Monday, March 12, 2007

Goodbye Baudrillard: to one who really existed and now is really dead

I have been reading several obituaries for Jean Baudrillard who died last Tuesday. I am not sure what to think about many of them but thought that this may be something worth posting on here because 1. if you know who he is you may have some thoughts on his life and death and 2. if you don't know who he is you may find this an occasion to become associated with his thoughts.

I find a lot of the media coverage of his death to be ironic in a way, though how could it not be? The LA Times represents one of the main ways his death was covered. Their weekend obituary begins by pointing out the many tributes that focus on his sensational linguistic style. "Baudrillard's Death Did Not Happen," "Jean Baudrillard did not take place," "Baudrillard did not exist" and "Jean Baudrillard is survived by his simulacrum." Such a play on Baudrillard's style will probably leave more than a few rationalistic types in a dismissive state of mind, often the same response given to Baudrillard's work by the super rational. This type of coverage frustrates me because they tend to reflect the tendency of many postmodern types to embrace his style of sensationalism but avoid the depths of meaning behind it.

Their weekend obituary begins by pointing out the many tributes that focus on his sensational linguistic style. "Baudrillard's Death Did Not Happen," "Jean Baudrillard did not take place," "Baudrillard did not exist" and "Jean Baudrillard is survived by his simulacrum." Such a play on Baudrillard's style will probably leave more than a few rationalistic types in a dismissive state of mind, often the same response given to Baudrillard's work by the super rational. I am frustrated by this type of coverage because they tend to reflect the tendancy of many postmodern types to embrace his style of sensationalism but avoid the depths of meaning behind it.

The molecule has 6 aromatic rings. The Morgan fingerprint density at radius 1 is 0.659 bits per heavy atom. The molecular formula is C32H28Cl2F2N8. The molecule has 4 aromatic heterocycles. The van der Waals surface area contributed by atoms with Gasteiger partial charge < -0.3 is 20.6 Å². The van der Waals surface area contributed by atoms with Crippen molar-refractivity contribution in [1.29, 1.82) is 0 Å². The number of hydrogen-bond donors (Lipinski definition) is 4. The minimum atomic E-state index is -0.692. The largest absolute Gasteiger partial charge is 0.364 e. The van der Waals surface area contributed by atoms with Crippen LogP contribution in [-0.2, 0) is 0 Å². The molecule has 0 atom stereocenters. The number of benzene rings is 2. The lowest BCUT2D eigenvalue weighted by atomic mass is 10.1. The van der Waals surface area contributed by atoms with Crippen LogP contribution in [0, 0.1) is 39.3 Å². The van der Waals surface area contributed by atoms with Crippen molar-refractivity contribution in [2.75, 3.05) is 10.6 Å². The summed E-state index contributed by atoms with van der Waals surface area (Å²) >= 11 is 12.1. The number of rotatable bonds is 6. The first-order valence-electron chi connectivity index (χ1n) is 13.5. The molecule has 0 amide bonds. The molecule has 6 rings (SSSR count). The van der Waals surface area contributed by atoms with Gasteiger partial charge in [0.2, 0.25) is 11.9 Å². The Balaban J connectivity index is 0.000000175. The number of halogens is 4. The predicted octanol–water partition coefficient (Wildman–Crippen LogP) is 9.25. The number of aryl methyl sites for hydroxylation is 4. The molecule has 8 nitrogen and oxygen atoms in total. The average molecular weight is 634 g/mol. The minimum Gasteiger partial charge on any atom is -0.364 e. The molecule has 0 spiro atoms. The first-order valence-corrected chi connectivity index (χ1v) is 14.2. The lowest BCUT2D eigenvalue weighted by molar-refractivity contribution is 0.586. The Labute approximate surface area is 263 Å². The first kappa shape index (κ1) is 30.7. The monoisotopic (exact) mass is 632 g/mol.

Let me try and explain.

The NY Times obituary begins with an excellent, direct summary of his most basic philosophical idea, hyperreality.

"One of his better known theories postulates that we live in a world where simulated feelings and experiences have replaced the real thing. This seductive “hyperreality,” where shopping malls, amusement parks and mass-produced images from the news, television shows and films dominate, is drained of authenticity and meaning. Since illusion reigns, he counseled people to give up the search for reality."

Baudrillard's observations are keen and often insightful when first encountered. I remember coming to him by means of Don Delillo's White Noise and an article in Harper's from April 2002 by Thomas de Zengotita, "The Numbing of the American Mind: culture as anesthetic." While neither directly mention Baudrillard, I find Zengotita's breakdown of the level's of reality in our culture to be one of the best applications of Baudrillard's hyperreality, making plain the utter difficulty of differenciating between "real" and "un-real."

* Real real: You fall down the stairs. Stuff in your life that's so familiar you've forgotten the statement it makes.
* Observed real: You drive by a car wreck. Stuff in your life in which the image-statement is as salient as the function.
* Between real real and observed real: Stuff that oscillates between the first two categories. Like you're wearing something you usually take for granted but then you meet someone attractive.